Rep. Maloney Brings Together Garment District Leaders to Discuss Plight of COVID-19 on the Industry and Path Forward to Rebuild NYC

Jul 12, 2021
Press Release

New York, NY - Today, Congresswoman Carolyn B. Maloney (NY-12) convened a roundtable at LIM College with manufacturers, designers, and the Garment District Business Improvement District. The discussion focused on the designers and manufacturers who pivoted to produce Personal Protective Equipment (PPE) during the COVID-19 crisis and why the District’s revitalization is critical to New York City’s recovery.


Fashion is a $98 billion annual industry in New York City, generating nearly $11 billion in wages and $2 billion in tax revenue. Each year, the industry has $72 billion in wholesale sales, $18 billion in retail sales, and $8 billion in manufacturing sales. More than 900 businesses are headquartered in New York City, generating 180,000 jobs, more than 6% of the city workforce, with average wages of $73,000 per year.  


The Manhattan-based Garment District is the linchpin of New York’s fashion industry. Its success is in part due to the synergy of interrelated businesses in close proximity to each other. A 2015 report by the Joint Economic Committee (JEC), The Economic Impact of the Fashion Industry, commissioned by then Ranking Member Maloney, found there are significant economic benefits when businesses in a particular industry cluster together. Some have called it the “Miracle Mile” effect. It allows businesses to take advantage of a skilled pool of labor and to build a network of relationships among suppliers and producers swiftly and nimbly.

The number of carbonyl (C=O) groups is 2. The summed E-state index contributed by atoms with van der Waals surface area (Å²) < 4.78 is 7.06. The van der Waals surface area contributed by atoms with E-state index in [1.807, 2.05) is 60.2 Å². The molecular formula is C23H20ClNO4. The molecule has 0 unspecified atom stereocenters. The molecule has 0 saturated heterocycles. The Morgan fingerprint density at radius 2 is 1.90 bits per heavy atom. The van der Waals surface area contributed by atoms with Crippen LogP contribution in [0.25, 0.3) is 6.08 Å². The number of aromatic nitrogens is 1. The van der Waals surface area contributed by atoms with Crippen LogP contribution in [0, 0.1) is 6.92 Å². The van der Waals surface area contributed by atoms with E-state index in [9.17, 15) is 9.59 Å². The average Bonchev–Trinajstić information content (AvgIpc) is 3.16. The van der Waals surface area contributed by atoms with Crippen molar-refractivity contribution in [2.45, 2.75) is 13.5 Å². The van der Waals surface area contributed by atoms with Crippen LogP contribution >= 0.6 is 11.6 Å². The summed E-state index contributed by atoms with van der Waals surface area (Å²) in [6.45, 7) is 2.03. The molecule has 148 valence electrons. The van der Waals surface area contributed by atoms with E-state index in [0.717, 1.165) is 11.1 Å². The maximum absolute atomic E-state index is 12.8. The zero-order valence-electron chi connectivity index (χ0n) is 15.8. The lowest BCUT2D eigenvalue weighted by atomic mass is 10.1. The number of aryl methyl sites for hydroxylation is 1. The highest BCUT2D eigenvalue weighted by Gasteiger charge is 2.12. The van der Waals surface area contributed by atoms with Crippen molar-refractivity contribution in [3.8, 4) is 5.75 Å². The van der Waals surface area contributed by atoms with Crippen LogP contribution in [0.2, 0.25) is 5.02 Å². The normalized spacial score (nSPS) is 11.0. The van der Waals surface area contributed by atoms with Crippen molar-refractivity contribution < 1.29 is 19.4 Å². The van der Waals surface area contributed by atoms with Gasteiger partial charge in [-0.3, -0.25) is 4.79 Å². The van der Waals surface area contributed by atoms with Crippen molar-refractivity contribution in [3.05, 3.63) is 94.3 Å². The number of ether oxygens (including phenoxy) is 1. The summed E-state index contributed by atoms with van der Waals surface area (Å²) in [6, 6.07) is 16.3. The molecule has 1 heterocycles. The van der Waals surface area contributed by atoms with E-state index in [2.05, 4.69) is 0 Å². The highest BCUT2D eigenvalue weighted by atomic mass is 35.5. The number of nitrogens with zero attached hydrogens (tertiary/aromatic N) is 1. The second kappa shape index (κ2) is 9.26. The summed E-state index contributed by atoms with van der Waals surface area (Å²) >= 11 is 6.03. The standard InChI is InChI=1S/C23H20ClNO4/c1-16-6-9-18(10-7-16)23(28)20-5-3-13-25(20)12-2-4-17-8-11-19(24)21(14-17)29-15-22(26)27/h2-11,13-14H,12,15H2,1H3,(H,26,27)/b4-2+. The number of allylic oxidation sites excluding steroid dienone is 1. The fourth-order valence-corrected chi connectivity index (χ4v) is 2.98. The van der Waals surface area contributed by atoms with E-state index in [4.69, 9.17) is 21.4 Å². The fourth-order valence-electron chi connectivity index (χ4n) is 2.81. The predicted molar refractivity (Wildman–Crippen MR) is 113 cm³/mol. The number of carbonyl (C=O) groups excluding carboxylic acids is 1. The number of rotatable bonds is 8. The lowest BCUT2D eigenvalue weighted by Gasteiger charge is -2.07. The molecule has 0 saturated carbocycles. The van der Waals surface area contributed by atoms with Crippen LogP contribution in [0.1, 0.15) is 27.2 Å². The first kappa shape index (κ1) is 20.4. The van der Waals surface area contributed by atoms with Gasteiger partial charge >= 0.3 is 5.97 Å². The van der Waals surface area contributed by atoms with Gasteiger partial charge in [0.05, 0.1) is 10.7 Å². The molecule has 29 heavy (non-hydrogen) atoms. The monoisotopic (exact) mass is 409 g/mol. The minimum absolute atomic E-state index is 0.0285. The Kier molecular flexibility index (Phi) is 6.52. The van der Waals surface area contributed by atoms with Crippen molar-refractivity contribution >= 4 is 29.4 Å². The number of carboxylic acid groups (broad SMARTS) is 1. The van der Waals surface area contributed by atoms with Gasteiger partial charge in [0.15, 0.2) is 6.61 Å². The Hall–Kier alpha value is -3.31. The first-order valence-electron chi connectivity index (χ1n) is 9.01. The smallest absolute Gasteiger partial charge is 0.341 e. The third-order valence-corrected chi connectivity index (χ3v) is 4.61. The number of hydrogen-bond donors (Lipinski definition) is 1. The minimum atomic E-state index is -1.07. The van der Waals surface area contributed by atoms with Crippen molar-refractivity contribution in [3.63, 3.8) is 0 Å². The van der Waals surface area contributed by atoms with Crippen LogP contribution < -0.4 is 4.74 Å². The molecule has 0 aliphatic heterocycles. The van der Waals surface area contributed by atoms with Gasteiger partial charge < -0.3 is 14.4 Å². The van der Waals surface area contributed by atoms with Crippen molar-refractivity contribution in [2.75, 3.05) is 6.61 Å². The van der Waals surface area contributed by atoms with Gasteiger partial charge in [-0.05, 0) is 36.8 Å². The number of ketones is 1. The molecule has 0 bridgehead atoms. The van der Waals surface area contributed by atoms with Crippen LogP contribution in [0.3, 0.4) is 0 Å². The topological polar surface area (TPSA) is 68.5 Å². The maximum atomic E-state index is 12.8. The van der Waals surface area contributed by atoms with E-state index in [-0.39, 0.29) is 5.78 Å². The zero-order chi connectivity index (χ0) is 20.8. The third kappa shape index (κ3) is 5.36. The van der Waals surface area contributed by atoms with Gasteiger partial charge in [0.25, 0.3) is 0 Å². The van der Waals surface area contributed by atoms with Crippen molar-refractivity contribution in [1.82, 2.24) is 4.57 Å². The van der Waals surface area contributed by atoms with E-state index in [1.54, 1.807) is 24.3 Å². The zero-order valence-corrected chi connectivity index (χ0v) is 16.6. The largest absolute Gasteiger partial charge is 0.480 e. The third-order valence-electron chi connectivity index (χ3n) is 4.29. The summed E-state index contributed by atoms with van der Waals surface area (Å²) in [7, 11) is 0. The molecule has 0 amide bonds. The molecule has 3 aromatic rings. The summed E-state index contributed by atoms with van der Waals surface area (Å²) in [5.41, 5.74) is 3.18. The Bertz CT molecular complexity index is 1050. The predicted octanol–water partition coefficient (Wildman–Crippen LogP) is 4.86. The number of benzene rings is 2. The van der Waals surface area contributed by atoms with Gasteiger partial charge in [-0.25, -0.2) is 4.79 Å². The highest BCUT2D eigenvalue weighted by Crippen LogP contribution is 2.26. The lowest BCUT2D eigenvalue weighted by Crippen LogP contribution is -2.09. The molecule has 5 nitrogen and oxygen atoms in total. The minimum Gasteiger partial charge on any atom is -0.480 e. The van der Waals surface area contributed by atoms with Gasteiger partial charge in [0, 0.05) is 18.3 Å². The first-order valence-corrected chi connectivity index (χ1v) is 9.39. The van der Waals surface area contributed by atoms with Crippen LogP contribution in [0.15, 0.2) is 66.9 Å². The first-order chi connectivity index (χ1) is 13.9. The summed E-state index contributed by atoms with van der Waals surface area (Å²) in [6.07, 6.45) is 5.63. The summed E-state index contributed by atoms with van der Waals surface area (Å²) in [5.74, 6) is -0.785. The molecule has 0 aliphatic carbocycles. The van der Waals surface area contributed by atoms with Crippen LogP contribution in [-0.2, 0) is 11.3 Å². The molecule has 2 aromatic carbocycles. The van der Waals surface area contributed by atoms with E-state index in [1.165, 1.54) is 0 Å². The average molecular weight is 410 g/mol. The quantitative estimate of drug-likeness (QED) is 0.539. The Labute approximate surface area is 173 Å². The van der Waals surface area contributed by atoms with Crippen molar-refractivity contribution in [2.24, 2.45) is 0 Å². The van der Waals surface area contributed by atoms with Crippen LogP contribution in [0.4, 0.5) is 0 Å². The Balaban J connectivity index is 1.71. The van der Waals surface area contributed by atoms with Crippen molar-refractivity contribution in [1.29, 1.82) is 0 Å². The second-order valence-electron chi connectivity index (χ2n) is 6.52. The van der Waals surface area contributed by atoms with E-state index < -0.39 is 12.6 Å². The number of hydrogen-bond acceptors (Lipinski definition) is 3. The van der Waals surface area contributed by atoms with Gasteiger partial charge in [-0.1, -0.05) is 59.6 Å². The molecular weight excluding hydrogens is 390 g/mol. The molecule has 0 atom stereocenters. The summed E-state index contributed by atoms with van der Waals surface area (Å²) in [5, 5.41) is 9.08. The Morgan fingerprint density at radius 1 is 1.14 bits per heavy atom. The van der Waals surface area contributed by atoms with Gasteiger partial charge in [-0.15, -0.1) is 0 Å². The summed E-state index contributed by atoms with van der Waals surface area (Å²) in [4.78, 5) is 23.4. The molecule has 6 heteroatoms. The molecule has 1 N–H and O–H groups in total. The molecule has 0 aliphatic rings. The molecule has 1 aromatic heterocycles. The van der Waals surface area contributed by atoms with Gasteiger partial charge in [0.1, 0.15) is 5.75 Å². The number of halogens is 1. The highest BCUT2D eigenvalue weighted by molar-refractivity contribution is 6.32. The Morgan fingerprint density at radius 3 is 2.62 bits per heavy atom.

The Garment District offers a highly efficient and effective cluster of firms. A 2014 Harvard Business Review study of the fashion industry found that 77% of the trips designers made during the study period were to the Garment District and 80% of the businesses they visited were located there. They concluded that the Garment District’s “agglomeration economies foster the freedom necessary for creativity to thrive.”